Vakko Fashion CenterRetour à la liste des projets
- Istanbul, Turquie
- 2010 Clients
Vakko and Power Media
Headquarters for a Turkish fashion house—including offices, showrooms, conference rooms, auditorium, museum, and dining hall—as well as the television studios, radio production facilities, and screening rooms of its media sister-company
5,400 m² (58,000 sf) and 3,700 m² (40,000 sf)
Erez Ella, Tomas Janka, Mathias Madaus, David Menicovich, Tsuyoshi Nakamoto, Joshua Prince-Ramus, Ishtiaq Rafiuddin, Tieliu Wu
ARTE, Autoban, Buro Statik, Cedetas, Dora, Eleksis, Front, Gurmen Muhendislik, Lamglas, Norm Tecnic, Say Yapi, STEP, Superpool, Cem Mimarlik
When Caltech’s senior administration suddenly changed, REX’s design for the Annenberg Center for Information Science and Technology was canceled. Several years later, the CEO of Vakko (Turkey’s pre-eminent fashion house) and Power Media (Turkey’s equivalent of MTV) approached REX with plans to design and construct a new headquarters within a year using an unfinished, abandoned hotel. The requested timetable would normally have been absurd. However, the unfinished building fortuitously had the same plan dimension, floor-to-floor height, and servicing concept as the Annenberg Center’s “Ring” (the so-called “Sheep”).
By adapting the construction documents produced for the Annenberg Center to the abandoned concrete hotel skeleton, construction on the perimeter office block commenced only four days after Vakko/Power first approached REX. This adaptive reuse opened a six-week window during which the more unique portions of the program could be designed simultaneous to construction. Speed became the design’s most significant parameter.
Whereas the Annenberg Center’s Ring was a fragile, post-tensioned concrete structure which depended upon the robust, steel interior for support, Vakko/Power’s existing Ring is painfully over-designed, the byproduct of numerous, deadly earthquakes in Turkey.
The design problem is therefore reversed: Vakko/Power’s unique interior must remain detached so as not to disrupt the structural integrity and waterproofing of the in situ skeleton. Dubbed the “Showcase,” this unique interior houses the auditorium, showrooms, meeting rooms, and executive offices, as well as all vertical circulation and restrooms.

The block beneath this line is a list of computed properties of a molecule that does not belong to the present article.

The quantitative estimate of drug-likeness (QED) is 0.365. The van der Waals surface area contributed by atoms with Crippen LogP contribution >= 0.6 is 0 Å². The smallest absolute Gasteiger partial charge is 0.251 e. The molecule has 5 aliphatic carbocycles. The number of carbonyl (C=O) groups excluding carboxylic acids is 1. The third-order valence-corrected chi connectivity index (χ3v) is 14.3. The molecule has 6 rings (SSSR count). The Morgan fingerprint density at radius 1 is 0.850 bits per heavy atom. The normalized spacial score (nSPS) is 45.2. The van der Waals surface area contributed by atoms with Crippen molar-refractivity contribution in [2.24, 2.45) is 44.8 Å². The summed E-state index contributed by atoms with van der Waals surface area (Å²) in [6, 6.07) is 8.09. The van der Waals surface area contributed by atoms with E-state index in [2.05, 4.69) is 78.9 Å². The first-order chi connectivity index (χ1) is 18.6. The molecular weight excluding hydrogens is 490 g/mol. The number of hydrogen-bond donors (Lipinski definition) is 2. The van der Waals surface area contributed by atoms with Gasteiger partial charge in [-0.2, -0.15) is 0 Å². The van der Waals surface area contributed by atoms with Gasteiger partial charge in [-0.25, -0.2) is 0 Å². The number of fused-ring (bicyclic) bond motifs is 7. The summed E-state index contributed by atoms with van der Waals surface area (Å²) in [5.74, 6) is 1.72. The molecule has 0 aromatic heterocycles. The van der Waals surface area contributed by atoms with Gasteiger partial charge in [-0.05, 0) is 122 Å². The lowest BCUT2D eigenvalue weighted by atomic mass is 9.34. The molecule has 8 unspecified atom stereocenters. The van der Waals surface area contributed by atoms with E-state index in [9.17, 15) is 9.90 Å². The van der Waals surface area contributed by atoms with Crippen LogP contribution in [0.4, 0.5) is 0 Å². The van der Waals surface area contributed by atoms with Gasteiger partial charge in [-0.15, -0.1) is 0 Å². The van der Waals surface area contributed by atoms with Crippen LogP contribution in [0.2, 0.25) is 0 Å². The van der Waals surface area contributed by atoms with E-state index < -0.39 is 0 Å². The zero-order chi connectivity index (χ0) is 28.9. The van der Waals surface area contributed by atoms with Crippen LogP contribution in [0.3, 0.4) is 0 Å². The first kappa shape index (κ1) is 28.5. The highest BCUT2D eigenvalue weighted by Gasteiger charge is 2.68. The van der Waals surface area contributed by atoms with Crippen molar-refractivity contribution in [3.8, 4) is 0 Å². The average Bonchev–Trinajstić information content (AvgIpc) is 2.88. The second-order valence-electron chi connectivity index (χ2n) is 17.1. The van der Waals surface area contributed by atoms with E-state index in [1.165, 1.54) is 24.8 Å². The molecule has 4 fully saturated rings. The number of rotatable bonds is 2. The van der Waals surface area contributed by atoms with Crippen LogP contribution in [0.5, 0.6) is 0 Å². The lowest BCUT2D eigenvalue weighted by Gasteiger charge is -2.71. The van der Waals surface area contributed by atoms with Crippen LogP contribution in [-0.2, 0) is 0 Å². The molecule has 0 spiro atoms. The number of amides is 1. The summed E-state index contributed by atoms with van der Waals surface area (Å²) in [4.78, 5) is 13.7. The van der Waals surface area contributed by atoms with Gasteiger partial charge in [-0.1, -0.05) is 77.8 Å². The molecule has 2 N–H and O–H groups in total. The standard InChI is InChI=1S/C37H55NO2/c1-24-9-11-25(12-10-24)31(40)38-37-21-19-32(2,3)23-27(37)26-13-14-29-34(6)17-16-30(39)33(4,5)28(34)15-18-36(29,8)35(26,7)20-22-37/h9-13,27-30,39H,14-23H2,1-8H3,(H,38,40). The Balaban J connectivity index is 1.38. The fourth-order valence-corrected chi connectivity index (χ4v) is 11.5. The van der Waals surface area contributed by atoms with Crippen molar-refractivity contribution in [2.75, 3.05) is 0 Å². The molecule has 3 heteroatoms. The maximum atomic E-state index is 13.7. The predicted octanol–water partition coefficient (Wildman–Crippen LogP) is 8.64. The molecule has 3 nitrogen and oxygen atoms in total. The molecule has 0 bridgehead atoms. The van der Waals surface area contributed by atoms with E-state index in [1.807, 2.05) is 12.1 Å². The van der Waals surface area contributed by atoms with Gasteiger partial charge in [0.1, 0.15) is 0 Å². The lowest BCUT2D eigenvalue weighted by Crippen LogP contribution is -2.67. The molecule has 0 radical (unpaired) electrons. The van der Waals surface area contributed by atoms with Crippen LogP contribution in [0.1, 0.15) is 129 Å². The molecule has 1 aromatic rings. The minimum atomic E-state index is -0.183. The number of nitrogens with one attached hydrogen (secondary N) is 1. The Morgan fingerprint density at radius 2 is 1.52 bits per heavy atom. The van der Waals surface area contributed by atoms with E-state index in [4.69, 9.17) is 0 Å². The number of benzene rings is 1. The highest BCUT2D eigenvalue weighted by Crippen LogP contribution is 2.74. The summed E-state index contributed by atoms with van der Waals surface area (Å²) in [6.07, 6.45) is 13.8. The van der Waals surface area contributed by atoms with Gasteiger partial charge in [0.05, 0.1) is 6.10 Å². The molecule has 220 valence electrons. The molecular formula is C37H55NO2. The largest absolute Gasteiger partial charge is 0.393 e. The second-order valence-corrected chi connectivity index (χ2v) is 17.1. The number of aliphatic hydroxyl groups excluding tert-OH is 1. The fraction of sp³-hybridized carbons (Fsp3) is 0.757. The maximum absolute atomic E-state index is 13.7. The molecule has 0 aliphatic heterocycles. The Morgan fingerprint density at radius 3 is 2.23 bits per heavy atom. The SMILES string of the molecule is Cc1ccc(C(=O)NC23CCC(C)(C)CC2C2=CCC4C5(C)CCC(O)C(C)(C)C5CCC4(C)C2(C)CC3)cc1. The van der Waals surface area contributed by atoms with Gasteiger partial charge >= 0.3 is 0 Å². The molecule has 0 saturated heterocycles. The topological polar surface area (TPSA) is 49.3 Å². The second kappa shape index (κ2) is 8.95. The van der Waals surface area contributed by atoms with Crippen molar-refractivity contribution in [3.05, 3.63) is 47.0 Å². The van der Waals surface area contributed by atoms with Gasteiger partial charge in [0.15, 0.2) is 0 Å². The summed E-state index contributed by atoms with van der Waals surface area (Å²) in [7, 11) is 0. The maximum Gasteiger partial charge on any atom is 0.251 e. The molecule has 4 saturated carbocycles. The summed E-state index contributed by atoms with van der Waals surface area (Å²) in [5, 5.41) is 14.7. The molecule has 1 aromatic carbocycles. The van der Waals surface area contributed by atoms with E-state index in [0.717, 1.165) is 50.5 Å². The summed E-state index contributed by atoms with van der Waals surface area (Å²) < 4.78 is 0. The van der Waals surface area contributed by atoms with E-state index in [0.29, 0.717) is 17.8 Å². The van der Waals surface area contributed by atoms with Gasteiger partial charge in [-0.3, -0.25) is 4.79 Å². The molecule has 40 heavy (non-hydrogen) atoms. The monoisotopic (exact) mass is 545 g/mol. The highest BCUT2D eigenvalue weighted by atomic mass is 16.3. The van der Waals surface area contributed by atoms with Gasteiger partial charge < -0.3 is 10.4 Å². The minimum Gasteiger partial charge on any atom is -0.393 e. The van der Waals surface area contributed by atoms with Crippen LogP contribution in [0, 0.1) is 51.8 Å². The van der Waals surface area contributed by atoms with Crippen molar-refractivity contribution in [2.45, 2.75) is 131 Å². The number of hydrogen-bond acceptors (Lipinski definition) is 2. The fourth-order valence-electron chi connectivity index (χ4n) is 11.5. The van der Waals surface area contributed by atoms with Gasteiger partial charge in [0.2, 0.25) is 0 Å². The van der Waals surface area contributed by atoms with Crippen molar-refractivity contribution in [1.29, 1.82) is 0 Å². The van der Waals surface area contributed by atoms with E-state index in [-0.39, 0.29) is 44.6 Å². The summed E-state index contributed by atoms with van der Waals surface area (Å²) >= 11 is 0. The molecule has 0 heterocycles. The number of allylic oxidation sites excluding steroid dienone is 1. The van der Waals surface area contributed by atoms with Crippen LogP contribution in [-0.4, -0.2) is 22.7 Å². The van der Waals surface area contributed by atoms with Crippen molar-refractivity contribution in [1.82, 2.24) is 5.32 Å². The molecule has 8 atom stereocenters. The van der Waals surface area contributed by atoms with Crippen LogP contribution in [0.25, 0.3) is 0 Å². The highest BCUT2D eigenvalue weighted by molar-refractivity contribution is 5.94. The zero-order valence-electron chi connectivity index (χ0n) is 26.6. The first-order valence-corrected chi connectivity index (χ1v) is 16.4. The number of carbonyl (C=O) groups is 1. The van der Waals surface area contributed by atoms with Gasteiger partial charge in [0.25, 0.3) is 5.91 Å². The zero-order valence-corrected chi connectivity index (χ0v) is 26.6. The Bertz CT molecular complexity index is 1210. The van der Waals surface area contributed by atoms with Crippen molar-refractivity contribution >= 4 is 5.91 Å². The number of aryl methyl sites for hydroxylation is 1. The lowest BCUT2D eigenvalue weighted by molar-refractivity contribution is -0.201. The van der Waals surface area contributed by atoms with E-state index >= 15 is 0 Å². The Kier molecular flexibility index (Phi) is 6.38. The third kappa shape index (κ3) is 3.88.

Meanwhile, the upper floor of the skeleton’s subterranean parking houses Power Media’s television and radio studios, which require acoustic damping and light control.
REX only had two weeks to submit the steel mill order after starting the project. Therefore, a concept for the Showcase was developed that established the general steel shapes and quantities while still allowing the design to evolve significantly.
To this end, REX and its engineers devised steel boxes that could be assembled in myriad configurations while retaining the Showcase’s structural self- sufficiency. Ultimately, program adjacencies and code/exiting requirements dictated the final stacking of the boxes.
The slopes of the auditorium, showrooms, and meeting rooms create a circulation path that winds from bottom to top of the Showcase.
The Showcase is clad in mirror-glass, cloaking the steel boxes with a mirage- like exterior, and enlivening the building’s interior to kaleidoscopic effect.
A beautiful and refined architectural image was critical to maintaining Vakko/Power’s public profile; yet, the clumsy structure of the abandoned hotel was impossible to hide given the project’s compressed schedule. REX embraced this constraint by designing an exceptionally transparent and thin glass façade for the Ring.
By slumping a structural “X” into each pane, the glass’s strength is increased, its need for perimeter mullions is eliminated, and its thickness is reduced.
The result is an ultra-thin sheath of glass that wraps the existing skeleton. This ethereal “Saran Wrap” subtly reveals the pre-existing concrete skeleton and suggests the Showcase behind.